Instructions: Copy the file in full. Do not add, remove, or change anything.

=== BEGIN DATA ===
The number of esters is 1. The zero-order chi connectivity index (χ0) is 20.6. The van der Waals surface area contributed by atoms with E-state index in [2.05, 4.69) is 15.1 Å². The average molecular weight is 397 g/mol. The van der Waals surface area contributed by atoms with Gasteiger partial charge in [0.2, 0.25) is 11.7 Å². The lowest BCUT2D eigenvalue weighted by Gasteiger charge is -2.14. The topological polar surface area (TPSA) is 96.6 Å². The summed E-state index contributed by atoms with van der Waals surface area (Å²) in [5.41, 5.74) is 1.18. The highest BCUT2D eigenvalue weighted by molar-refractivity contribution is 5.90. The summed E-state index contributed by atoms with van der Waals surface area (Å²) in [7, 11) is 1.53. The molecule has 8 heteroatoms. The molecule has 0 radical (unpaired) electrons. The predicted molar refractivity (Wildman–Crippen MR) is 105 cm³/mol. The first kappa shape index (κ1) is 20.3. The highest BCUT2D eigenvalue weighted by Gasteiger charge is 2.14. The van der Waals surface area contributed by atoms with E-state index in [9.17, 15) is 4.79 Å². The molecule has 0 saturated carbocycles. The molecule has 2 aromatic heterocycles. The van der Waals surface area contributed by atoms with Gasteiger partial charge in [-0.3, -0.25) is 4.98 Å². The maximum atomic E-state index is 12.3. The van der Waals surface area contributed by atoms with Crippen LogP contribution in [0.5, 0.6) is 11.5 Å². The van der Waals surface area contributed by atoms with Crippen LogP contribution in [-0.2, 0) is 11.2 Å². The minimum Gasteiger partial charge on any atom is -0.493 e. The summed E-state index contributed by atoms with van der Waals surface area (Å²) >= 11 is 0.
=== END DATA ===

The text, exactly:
The number of esters is 1. The zero-order chi connectivity index (χ0) is 20.6. The van der Waals surface area contributed by atoms with E-state index in [2.05, 4.69) is 15.1 Å². The average molecular weight is 397 g/mol. The van der Waals surface area contributed by atoms with Gasteiger partial charge in [0.2, 0.25) is 11.7 Å². The lowest BCUT2D eigenvalue weighted by Gasteiger charge is -2.14. The topological polar surface area (TPSA) is 96.6 Å². The summed E-state index contributed by atoms with van der Waals surface area (Å²) in [5.41, 5.74) is 1.18. The highest BCUT2D eigenvalue weighted by molar-refractivity contribution is 5.90. The summed E-state index contributed by atoms with van der Waals surface area (Å²) in [7, 11) is 1.53. The molecule has 8 heteroatoms. The molecule has 0 radical (unpaired) electrons. The predicted molar refractivity (Wildman–Crippen MR) is 105 cm³/mol. The first kappa shape index (κ1) is 20.3. The highest BCUT2D eigenvalue weighted by Gasteiger charge is 2.14. The van der Waals surface area contributed by atoms with E-state index in [9.17, 15) is 4.79 Å². The molecule has 0 saturated carbocycles. The molecule has 2 aromatic heterocycles. The van der Waals surface area contributed by atoms with Gasteiger partial charge in [-0.3, -0.25) is 4.98 Å². The maximum atomic E-state index is 12.3. The van der Waals surface area contributed by atoms with Crippen LogP contribution in [0.5, 0.6) is 11.5 Å². The van der Waals surface area contributed by atoms with Crippen LogP contribution in [-0.2, 0) is 11.2 Å². The minimum Gasteiger partial charge on any atom is -0.493 e. The summed E-state index contributed by atoms with van der Waals surface area (Å²) >= 11 is 0.